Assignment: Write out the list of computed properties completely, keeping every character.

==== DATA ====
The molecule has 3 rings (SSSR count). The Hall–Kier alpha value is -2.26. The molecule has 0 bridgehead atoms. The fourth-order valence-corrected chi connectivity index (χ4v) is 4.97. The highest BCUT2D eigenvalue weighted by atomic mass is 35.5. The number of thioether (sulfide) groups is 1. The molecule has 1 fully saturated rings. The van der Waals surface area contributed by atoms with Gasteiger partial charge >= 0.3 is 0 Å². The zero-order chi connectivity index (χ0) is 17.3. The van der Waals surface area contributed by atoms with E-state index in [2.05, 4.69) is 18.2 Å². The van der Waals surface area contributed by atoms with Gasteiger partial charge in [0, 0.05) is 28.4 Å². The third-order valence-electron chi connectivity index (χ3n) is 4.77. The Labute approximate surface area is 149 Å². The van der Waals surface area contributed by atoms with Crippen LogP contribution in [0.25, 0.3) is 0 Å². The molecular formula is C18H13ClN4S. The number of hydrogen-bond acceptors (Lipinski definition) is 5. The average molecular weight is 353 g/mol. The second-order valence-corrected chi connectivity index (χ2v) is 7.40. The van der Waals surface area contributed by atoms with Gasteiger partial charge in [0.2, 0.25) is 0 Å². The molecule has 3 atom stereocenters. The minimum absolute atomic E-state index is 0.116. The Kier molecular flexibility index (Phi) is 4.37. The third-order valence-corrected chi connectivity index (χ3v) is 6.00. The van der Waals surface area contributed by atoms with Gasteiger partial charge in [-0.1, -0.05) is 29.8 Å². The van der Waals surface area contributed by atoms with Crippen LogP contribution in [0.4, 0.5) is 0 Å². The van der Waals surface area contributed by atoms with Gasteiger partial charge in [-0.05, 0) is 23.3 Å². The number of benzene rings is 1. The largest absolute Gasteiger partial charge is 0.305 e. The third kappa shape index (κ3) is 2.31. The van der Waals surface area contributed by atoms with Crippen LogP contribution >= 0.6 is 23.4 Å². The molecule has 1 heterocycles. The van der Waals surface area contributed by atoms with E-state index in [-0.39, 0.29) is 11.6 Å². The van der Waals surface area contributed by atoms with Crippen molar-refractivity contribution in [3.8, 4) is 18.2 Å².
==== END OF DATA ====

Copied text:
The molecule has 3 rings (SSSR count). The Hall–Kier alpha value is -2.26. The molecule has 0 bridgehead atoms. The fourth-order valence-corrected chi connectivity index (χ4v) is 4.97. The highest BCUT2D eigenvalue weighted by atomic mass is 35.5. The number of thioether (sulfide) groups is 1. The molecule has 1 fully saturated rings. The van der Waals surface area contributed by atoms with Gasteiger partial charge >= 0.3 is 0 Å². The zero-order chi connectivity index (χ0) is 17.3. The van der Waals surface area contributed by atoms with E-state index in [2.05, 4.69) is 18.2 Å². The van der Waals surface area contributed by atoms with Gasteiger partial charge in [0, 0.05) is 28.4 Å². The third-order valence-electron chi connectivity index (χ3n) is 4.77. The Labute approximate surface area is 149 Å². The van der Waals surface area contributed by atoms with Crippen LogP contribution in [0.25, 0.3) is 0 Å². The molecular formula is C18H13ClN4S. The number of hydrogen-bond acceptors (Lipinski definition) is 5. The average molecular weight is 353 g/mol. The second-order valence-corrected chi connectivity index (χ2v) is 7.40. The van der Waals surface area contributed by atoms with Gasteiger partial charge in [0.2, 0.25) is 0 Å². The molecule has 3 atom stereocenters. The minimum absolute atomic E-state index is 0.116. The Kier molecular flexibility index (Phi) is 4.37. The third-order valence-corrected chi connectivity index (χ3v) is 6.00. The van der Waals surface area contributed by atoms with Gasteiger partial charge in [-0.1, -0.05) is 29.8 Å². The van der Waals surface area contributed by atoms with Crippen LogP contribution in [0.4, 0.5) is 0 Å². The van der Waals surface area contributed by atoms with Gasteiger partial charge in [-0.05, 0) is 23.3 Å². The number of benzene rings is 1. The largest absolute Gasteiger partial charge is 0.305 e. The third kappa shape index (κ3) is 2.31. The van der Waals surface area contributed by atoms with Crippen LogP contribution >= 0.6 is 23.4 Å². The molecule has 1 heterocycles. The van der Waals surface area contributed by atoms with E-state index in [-0.39, 0.29) is 11.6 Å². The van der Waals surface area contributed by atoms with Crippen molar-refractivity contribution in [3.8, 4) is 18.2 Å².